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And now, May (31 May 2013 at 00:11)
Hello! These days I don't post that often to this here Radar, though I do like to make sure I hit the once-a-month minimum. My attention sort of drifts from venue to venue and currently it is on Twitter. But anyway, some summer summaries:

My SIGBOVIK paper about a simple general NES AI, foretold in a recent post, had an accompanying video that became quite popular, getting almost half a million views. At about 16 minutes, that's over 15 years of people-time spent watching that thing, which is still weird to think about. It spawned a bunch of press, of varying quality and accuracy. The New Yorker article is good, and it appears in such unlikely sources as Chemical & Engineering News. Some of it hilariously misses the point. I've been working on follow-ups to the NES work, specifically video collecting a bunch more games and some more interesting visualizations of what's going on during the playing process. But now I'm kinda a perfectionist about it so don't hold your breath.


For Object Jam we put together a game that also sort of misses the point. It was a real-things adventure game starring several magnetic tetrahedra called "Tetraheroes". In practicing my video editing skillz I put together this rapidly-cut movie of the one and only playthrough which is kind of like the world's longest Vine.


I went to Japan! It was really interesting and fun and I recommend it. At some point maybe I'll get to my massive backlog of photos and write some stories down, since there were some good ones, but I've sort of realized that taking photos is more fun than retouching and posting them. For me the highlights: Hiroshima, which was a nice fun city with the looming spectre of the Atom Bomb, and it was a very powerful and moving experience to actually be there. Tokyo, which is just an amazing place that we could easily have spent the whole two weeks exploring just that. Hanging out with natives, which we only did at the very end, but it was perfect to see the real culture and I beat one of the guys in an inebriated Street Fighter IV match and learned enough Japanese to invent a few jokes that worked on drunk people.


I became a member at the new TechShop in Pittsburgh, which is kind of like a gym but instead of exercise machines they have power tools. I've been taking classes and I have a few projects in mind, which for sure I will share here if I succeed at them. So far my favorite tool is of course the Flow waterjet cutter, which is basically a computer-controlled Super Soaker that can cut through several inches of plate steel no big deal.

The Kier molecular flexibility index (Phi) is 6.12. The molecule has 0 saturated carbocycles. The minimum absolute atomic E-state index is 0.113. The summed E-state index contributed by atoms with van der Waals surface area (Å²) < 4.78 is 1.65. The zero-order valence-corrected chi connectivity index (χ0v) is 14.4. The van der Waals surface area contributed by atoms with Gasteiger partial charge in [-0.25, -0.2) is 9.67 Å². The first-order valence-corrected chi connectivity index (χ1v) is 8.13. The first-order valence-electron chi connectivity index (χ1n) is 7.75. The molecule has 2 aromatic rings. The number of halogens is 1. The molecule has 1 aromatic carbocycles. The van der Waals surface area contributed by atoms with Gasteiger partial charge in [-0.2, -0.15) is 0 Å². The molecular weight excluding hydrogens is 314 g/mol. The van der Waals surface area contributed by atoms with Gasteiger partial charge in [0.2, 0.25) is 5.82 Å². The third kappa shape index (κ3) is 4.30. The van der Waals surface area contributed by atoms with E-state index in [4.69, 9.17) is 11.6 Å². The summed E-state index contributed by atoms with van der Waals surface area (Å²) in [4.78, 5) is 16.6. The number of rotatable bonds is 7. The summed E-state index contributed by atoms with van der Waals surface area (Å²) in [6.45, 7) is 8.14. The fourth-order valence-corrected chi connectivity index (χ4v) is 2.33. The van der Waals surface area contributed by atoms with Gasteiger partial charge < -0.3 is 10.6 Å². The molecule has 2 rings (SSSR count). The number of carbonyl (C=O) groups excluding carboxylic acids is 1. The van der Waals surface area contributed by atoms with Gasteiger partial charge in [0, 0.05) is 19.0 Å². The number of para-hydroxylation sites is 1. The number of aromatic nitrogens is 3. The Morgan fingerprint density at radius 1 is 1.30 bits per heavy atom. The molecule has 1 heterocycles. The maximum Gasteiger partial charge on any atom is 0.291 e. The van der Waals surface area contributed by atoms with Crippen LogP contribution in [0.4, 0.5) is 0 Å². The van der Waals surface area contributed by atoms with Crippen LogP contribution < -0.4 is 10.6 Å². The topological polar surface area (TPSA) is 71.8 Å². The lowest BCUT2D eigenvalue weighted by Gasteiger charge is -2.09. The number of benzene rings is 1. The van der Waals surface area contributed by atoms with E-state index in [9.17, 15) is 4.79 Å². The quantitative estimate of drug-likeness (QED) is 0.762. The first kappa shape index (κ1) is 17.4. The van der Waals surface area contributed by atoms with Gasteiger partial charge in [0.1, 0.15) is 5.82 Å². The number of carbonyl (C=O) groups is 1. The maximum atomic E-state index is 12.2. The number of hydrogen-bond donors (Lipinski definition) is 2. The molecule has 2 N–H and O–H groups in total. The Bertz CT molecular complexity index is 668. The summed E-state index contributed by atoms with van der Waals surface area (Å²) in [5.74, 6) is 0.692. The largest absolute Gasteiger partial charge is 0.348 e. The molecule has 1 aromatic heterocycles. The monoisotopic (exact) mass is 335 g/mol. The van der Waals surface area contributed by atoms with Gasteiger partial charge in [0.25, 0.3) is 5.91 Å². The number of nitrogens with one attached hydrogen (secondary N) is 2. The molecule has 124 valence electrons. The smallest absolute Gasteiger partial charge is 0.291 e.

Up next is a trip to Denver for a wedding; I'll be in the woods but I am looking forward to extending my GPS trail collection of places in the world where I've run ("3D World Runner"). Among other things like hanging out with my good friends, you know.
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Anonymous (66.18.8.130) – 06.26.13 15:20:54
I just watched your video about teaching a computer to play video games. Great job on the success of your project, and fixing Mario to not die of old age in level 1-2 on the coin shelf.

I was just thinking, what would happen if you put the results of playfun into learnfun? That way the computer can learn from itself, improve on things done well in the game to help it improve the "score" or whatever means it did better, and fix/remove things that made the game play worse. The computer would really have to have a great definition of the goal in order to strive to achieve it, and improve on the initial input. Eventually, maybe the program could just work off of an end goal, and create it's own random input to start from, then improve itself after each iteration. Many iterations later maybe it could attain that goal.

Just a thought. I would love to see any results of how well or bad this suggestion is, or how well you were able to implement it.
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